As of Friday, December 20, 2013
Americans are making considerable progress in their overall health, and Iaho’s not doing so bad either, according to United Health Foundation’s 2013 America’s Health Rankings: A Call to Action for Individuals and Their Communities.
Nationwide, Americans improved in a majority of the measures captured by the Rankings. The most notable gains came in key behavioral measures, including smoking, physical activity and obesity.
According to the 24th Edition of America’s Health Rankings, Idaho ranks 12th this year, compared with other states, marking a significant increase from the previous year when the state ranked 19th. The rankings are derived using a number of variables in core areas including high school graduation rates, violent crime activity, occupational fatalities, physical inactivity, obesity, drug death rates, binge drinking, smoking, availability of physicians, diabetes incidences, a number of infectious disease rates as well as other diseases, infant mortalities and mental/physical health statuses.
The 2013 report illustrates Idaho has its share of strengths and challenges. The strengths include low prevalence of smoking, low rate of preventable hospitalizations and low prevalence of low birth weight. Challenges include low immunization coverage among children and adolescents, limited availability of primary care physicians and a high incidence of pertussis infections.
While Idaho has one of the lowest smoking rates in the nation, close to 190,000 adults still smoke. More than 300,000 adults in Idaho are obese and more than 230,000 adults are physically inactive. In the past year, binge drinking decreased from 16.6 percent in adults to 14.1 percent.
“It’s good that Idaho rose in the rankings from 19 to 12, but does that mean we are better or other states are getting worse? Probably the latter, given Idaho health department staffing reductions, poor immunization rates, and shortage of primary care physicians,” stated Syringa Hospital CEO Joe Cladouhos. “Nevertheless, overall, Idaho looks like a healthy place to live!”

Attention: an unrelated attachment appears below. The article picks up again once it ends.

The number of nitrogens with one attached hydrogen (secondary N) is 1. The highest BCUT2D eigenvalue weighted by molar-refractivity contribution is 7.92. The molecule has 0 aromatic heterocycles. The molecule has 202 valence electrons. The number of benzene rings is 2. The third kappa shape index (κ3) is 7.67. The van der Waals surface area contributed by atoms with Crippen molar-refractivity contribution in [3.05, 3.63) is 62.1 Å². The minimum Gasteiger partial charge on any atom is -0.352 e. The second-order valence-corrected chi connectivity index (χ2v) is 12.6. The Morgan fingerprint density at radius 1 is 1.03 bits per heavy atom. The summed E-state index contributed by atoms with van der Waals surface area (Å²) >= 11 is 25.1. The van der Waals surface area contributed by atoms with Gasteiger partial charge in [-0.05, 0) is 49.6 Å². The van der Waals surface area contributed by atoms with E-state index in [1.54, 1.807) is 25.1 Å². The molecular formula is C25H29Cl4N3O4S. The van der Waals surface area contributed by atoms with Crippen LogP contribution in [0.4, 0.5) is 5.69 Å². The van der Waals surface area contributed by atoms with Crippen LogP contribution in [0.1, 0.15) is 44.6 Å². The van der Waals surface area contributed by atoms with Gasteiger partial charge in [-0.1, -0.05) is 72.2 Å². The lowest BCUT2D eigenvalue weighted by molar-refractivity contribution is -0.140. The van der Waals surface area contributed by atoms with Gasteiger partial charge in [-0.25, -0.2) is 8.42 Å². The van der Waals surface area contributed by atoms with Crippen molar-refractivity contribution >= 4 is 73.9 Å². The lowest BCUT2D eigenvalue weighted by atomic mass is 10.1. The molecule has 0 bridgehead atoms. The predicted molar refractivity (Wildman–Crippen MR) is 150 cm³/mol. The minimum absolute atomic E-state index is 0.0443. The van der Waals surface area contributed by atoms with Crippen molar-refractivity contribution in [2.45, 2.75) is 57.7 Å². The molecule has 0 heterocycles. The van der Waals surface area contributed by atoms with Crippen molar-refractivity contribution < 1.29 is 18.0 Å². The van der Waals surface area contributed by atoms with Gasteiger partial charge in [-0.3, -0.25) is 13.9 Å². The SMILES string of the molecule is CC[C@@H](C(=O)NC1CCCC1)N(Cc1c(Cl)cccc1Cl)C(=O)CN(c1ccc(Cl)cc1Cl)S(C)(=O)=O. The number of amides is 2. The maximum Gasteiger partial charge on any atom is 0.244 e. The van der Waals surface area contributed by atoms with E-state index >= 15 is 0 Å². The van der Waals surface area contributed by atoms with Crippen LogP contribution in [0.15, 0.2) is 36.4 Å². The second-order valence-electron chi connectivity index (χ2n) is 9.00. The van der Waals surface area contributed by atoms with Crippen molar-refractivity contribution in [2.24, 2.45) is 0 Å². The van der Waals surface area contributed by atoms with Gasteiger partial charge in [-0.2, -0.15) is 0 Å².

Last year, the high school graduation rate rose to 84 percent of incoming ninth grades who graduate in four years, the highest rate ever.
The infant mortality rate continues a four-year decline from 6.8 deaths per 1,000 live births in 2010 to 5.1 deaths per 1,000 live births this year.
In the past 10 years, the rate of cardiovascular deaths decreased from 293.6 to 228.7 deaths per 100,000 population.
While Idaho’s overall rank is 12, its obesity rank is 18, smoking rate is seven and diabetes rank is 12.
While 54 percent of adults 25 and older with at least a high school education report their health is very good or excellent, only 24.8 percent with less than a high school education report their health is good.
Bordering states ranks are as follows: Washington, 14; Oregon, 13; California, 21; Nevada, 37; Utah, 6; Wyoming, 17; and Montana, 23. Hawaii has taken the title of healthiest state. Vermont, last year’s reported No. 1 state, is ranked second this year and has ranked among the top five states for the last decade. Minnesota is third, followed by Massachusetts and New Hampshire. Mississippi ranks 50th this year, and Arkansas (49), Louisiana (48), Alabama (47) and West Virginia (46) complete the five least healthy states.
To see the rankings in full visit: www.americashealthrankings.org.